For some who attended California’s public schools, school-organized outdoor science camps might bring back fond childhood memories of spending time exploring nature and learning about native plants and wildlife. Some went on trips to Yosemite National Park; others spent several days in the Santa Cruz mountains.
But others, including Lawrence Hall of Science floor facilitator Gisela Tarifa, never had a chance to attend outdoor camps growing up.
“I couldn’t afford trips like that,” Tarifa said.
Tarifa hopes the UC Berkeley science center’s new Outdoor Nature Lab, opening to the public on Sunday, will help provide outdoor science education to those who may not be able to afford the cost of attending overnight field trips.
The $3.25 million, 32,600-square-foot outdoor learning space is the science center’s first major expansion in 20 years, with $500,000 in funding coming from a 2018 grant from the California Department of Parks and Recreation. The space consists of an outdoor classroom, picnic area and several viewing platforms.
Spotting scopes on tripods will be set up on the platforms to help kids gaze at nearby wildlife — everything from deer, to red-tailed hawks to, if you’re lucky, Berkeley’s famous peregrine falcons. Staff will also hand out binoculars, magnifying glasses and macro lens bands, which allow smartphone cameras to take extremely close-up shots. Leftover scraps of a now-removed pine tree, coated in mint green lichen, make popular viewing. So do insects.
The new outdoor space is accessible from the lower level of the museum and was built in what was formerly an empty grass field filled with weeds. Native vegetation, including manzanita saplings, have been planted.
Public education specialist Eva Chao described a learning activity that will be conducted in the space, called “I noticed, I wonder,” which encourages kids to think like scientists and ask questions about the world around them.
“Most of us are given the gifts to be able to notice things, either with their eyes or ears or sense of touch… you don’t need fancy equipment, you don’t need fancy shoes, you don’t need, oftentimes, even specialized knowledge,” Chao said. “Everybody can participate.”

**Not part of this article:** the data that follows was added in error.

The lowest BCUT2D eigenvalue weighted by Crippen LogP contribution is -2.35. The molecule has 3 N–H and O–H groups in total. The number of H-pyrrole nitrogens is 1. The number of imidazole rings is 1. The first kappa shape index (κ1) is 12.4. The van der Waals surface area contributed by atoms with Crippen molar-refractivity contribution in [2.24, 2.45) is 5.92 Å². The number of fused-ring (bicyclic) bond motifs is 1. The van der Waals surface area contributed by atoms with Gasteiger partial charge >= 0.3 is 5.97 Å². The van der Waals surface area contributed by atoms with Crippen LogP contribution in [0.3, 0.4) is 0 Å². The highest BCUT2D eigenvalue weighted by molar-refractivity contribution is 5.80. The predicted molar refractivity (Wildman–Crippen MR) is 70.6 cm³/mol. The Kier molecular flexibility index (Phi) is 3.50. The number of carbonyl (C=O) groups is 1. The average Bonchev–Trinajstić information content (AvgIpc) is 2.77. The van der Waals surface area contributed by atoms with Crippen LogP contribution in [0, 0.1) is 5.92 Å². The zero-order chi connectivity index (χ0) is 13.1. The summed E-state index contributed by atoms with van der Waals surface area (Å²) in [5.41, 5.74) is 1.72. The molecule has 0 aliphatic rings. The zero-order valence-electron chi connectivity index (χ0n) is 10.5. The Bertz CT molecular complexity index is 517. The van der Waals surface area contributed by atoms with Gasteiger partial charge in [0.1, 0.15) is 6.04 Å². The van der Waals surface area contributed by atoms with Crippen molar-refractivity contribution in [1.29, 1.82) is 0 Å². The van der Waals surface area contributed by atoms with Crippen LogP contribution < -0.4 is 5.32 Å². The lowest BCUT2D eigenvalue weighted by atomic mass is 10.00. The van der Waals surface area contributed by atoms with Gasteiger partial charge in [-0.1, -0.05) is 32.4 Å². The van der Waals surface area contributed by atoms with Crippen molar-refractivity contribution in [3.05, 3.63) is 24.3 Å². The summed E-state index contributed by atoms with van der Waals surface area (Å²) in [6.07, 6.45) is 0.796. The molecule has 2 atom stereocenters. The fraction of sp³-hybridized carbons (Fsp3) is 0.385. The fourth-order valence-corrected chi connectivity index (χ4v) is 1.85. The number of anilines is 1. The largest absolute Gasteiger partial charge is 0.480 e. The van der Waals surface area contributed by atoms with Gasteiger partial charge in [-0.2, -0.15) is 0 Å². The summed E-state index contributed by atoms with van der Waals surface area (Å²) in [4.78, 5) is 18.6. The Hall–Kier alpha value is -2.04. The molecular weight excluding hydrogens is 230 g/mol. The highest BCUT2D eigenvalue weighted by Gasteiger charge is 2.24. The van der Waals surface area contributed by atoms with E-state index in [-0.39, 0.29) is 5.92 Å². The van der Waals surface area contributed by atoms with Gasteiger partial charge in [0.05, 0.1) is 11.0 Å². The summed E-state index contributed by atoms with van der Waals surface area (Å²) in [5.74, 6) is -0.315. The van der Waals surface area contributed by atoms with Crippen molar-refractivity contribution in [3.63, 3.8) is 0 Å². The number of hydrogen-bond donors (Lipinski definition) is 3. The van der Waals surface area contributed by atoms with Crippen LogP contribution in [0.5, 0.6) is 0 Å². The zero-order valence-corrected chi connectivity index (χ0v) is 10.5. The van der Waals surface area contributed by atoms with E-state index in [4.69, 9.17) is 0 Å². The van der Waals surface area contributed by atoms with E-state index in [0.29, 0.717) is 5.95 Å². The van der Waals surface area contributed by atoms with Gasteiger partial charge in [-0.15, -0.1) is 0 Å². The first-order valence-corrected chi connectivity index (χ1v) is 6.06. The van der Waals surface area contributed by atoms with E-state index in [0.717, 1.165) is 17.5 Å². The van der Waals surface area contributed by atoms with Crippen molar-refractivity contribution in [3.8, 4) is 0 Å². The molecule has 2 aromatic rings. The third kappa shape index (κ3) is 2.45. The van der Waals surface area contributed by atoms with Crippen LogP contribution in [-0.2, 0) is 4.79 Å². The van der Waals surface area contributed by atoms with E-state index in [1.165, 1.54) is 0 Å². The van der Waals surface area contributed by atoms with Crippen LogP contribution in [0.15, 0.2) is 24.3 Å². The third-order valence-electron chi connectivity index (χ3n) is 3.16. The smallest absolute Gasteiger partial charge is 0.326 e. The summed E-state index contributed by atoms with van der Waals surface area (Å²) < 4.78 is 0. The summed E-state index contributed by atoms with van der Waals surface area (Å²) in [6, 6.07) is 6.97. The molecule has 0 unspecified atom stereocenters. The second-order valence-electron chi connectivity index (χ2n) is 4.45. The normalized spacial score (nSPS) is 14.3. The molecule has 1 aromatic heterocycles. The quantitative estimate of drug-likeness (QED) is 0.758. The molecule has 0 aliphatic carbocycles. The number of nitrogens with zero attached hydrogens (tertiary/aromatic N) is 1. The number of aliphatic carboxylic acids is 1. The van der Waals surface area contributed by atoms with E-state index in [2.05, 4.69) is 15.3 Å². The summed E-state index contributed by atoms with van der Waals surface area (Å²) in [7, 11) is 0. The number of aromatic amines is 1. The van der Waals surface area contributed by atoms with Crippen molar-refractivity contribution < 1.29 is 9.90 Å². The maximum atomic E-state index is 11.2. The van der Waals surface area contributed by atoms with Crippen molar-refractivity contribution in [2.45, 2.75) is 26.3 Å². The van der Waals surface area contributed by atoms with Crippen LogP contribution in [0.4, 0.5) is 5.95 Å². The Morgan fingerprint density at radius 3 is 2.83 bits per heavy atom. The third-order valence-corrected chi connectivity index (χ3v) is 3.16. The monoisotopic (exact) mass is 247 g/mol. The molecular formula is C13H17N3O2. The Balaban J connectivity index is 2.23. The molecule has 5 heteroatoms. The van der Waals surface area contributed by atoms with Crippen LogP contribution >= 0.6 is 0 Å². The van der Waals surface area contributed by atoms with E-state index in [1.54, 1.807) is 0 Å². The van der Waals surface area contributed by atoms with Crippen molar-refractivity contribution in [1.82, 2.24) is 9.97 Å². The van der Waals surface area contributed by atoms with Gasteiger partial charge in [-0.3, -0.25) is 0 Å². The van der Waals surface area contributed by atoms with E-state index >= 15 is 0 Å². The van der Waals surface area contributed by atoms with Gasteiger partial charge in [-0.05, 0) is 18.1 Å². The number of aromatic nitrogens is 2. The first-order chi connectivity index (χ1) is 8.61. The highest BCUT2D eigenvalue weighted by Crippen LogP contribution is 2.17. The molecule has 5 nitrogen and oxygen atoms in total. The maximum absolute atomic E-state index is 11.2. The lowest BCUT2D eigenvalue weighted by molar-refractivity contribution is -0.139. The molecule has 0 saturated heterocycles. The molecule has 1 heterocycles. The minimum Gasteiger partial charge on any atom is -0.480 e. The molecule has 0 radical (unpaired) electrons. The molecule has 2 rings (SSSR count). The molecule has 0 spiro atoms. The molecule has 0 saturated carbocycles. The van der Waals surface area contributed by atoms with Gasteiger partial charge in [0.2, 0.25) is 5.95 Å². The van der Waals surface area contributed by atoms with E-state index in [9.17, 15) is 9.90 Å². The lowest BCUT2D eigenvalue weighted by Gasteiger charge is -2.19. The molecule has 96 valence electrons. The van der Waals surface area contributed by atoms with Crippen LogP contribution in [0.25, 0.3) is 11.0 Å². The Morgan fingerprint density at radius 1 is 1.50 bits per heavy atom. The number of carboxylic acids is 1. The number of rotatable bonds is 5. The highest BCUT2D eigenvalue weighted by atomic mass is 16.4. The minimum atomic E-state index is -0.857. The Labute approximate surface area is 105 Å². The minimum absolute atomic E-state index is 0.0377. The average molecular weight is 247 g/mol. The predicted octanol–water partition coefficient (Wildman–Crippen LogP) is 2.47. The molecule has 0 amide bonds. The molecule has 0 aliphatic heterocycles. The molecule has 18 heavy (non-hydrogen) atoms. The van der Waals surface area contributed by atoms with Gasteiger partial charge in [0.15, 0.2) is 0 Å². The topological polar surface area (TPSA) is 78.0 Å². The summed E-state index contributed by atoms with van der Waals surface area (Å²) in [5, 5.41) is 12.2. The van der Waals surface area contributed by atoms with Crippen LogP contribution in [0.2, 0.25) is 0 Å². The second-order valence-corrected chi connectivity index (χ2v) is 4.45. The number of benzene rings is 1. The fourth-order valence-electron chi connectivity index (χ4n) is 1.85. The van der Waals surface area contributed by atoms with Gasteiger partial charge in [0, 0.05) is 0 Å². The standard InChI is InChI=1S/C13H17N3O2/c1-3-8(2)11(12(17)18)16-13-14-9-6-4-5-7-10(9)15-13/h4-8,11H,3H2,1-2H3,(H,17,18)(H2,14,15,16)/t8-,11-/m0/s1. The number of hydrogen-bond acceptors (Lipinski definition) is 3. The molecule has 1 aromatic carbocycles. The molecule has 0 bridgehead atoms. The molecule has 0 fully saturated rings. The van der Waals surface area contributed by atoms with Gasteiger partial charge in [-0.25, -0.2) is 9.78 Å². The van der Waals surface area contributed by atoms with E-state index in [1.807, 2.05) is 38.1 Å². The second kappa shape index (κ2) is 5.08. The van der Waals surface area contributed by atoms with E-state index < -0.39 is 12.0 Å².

Chao hopes to show kids that they don’t need to be a field biologist in order to “experience a connection to nature that’s not just emotional, but also scientific.” Nature is everywhere, and so the museum wants to encourage kids to use their observation skills — not just within the gates of this space, but also in their daily lives.
“There’s an impression that you need to have all the right gear, and that can be kind of expensive,” Chao said. “But what if having access to nature was kind of a little bit more democratic? We can all come outside, we can all appreciate it in the same way, and there are no barriers.”
The museum’s last large addition, “Forces that Shape the Bay,” opened in 2003, offering a 180-degree view of the San Francisco Bay. The next big project for the museum include a renovation of its Animal Discovery Zone, which holds teaching animals ranging from chinchillas to a 35-year-old tortoise.
Entry to the Outdoor Nature Lab is included with museum admission ($20 for museum-goers 3 and up). The cost of admission will be reduced to $5 during the lab’s opening day, June 19.
Correction: The headline in a previous version of this story gave the wrong day that the Outdoor Nature Lab opens to the public. It opens Sunday, June 19. The story has also been changed to clarify that a grant from the California Department of Parks and Recreation did not cover the full cost of the project.
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